Halt an understanding

HALT – AN UNDERSTANDING

The intention of Halt:

A promising future for every young person… by learning from mistakes and making them right. Young people learn by investigating and exploring boundaries. Sometimes they go too far. Cross-border behavior poses a threat to a promising future. Knowing your limits and acting on them is important for a promising future.

 

Halt therefore wants to help young people to prevent mistakes, let them learn from mistakes and give them the opportunity to correct mistakes once made. This has helped young people themselves, but also victims of transgressive behavior and society in the broadest sense.

 

Vision of Halt:

 

Halt is active where young people are active. Stop is therefore:

  • In connection  with both the justice chain and the local youth partners: schools, neighborhood teams, youth institutions and sports associations.

 

  • In development  to provide increasingly better tailor-made solutions, aimed at the problems of the young person and the impact that the young person’s behavior has on victims and society.

 

  • In control by professional employees and good business operations.

 

Children’s rights collective:

Halt is a partner of the Children’s Rights Collective. The Children’s Rights Collective monitors the implementation and compliance with the UN Convention on the Rights of the Child in the Netherlands, in law, policy and practice. Together we stand up for children’s rights.

 

Why go to halt?:

The young people seek assistance from halt because many a times they do not know what to do when a line is crossed. Crossing a line may look small. However, a combination of activities and the number of times line is crossed may have a significant impact on the youth and may normalize criminal behaviour among them. Halt deals with solution to criminalization of youth and the crossing of boundaries.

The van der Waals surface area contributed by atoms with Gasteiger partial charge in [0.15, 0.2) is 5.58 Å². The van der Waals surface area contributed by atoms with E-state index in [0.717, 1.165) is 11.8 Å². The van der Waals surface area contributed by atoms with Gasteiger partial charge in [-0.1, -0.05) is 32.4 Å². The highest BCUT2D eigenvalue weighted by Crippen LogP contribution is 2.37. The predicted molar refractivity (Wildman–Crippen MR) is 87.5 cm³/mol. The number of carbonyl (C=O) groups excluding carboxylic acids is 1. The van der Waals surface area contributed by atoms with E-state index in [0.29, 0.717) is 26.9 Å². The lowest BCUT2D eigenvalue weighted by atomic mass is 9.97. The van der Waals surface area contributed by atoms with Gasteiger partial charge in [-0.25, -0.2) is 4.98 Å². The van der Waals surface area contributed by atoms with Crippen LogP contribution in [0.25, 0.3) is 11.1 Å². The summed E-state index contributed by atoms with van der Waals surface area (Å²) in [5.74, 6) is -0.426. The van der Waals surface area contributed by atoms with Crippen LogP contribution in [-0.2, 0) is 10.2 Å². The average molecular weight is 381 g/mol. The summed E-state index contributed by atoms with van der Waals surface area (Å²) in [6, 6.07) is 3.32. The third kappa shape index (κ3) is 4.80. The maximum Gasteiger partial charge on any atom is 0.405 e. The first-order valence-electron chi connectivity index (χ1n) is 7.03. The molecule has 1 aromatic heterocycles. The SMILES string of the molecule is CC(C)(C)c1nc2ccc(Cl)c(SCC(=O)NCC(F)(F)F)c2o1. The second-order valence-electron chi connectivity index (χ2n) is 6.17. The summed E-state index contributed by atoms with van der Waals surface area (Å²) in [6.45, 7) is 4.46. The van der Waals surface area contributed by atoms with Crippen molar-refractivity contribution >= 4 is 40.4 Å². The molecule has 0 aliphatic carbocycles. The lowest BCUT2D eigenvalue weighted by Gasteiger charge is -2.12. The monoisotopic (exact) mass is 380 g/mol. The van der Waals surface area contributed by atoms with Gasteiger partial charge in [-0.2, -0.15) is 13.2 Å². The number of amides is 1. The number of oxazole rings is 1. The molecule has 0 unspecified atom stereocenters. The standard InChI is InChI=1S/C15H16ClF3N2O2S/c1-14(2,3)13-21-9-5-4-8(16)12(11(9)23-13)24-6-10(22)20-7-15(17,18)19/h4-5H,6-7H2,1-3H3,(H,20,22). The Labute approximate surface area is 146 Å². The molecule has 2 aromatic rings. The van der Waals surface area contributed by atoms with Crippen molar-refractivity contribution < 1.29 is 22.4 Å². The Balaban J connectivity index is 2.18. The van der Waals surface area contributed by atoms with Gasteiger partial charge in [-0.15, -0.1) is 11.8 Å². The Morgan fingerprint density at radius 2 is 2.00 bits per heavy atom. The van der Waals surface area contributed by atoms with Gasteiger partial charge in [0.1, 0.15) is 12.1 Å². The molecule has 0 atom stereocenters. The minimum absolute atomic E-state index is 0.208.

How does the Halt penalty work?:

The Halt penalty is a penalty tailored to the offense or offense and to the young person. The number of hours the punishment lasts depends on a number of points such as age and the seriousness of the situation.

A Halt penalty can consist of the following parts:

  • Conversations between young person, parents and the Halt employee.
  • Creating learning assignments.
  • Offering apologies.
  • Compensate for any damage.
  • A work order.
  • Practicing (social) knowledge.
  • Decrease of the signalling instrument.

 

Consequences of the Halt penalty?

A positively completed Halt sentence is not included in the judicial documentation. A young person therefore does not get a ‘criminal record’. If a young person refuses a Halt sentence or does not comply with his agreements, he is usually fined. A number of public order violations can also result in judicial documentation (a criminal record) when this fine is accepted. Think of rowdyness, public drunkenness and the possession of alcohol, for example.

 

Police records

Although the Halt sentence does not provide judicial documentation, the offense and the imposition of the Halt sentence are recorded in the police records (even if a young person refuses a Halt sentence). Usually the police keep the data about the Halt sentence for five years.

 

Registration Halt

Halt registers personal data* of parent(s), juveniles and others involved in the Halt sentence, in order to be able to properly implement it. If necessary, Halt shares personal data of parents and young people with organizations with which Halt collaborates, such as the police, the Public Prosecution Service and the Council for Child Protection. Halt adheres to privacy regulations both when registering and when sharing information with other organizations. Halt does not store the data for more than five years.

* Personal data is all data that can be traced back to a person. For example: name, address and telephone number, but also the name and date of birth of parents. This data is stored digitally. Halt does not record more data than is necessary.

 

Declaration of Good Conduct (VOG)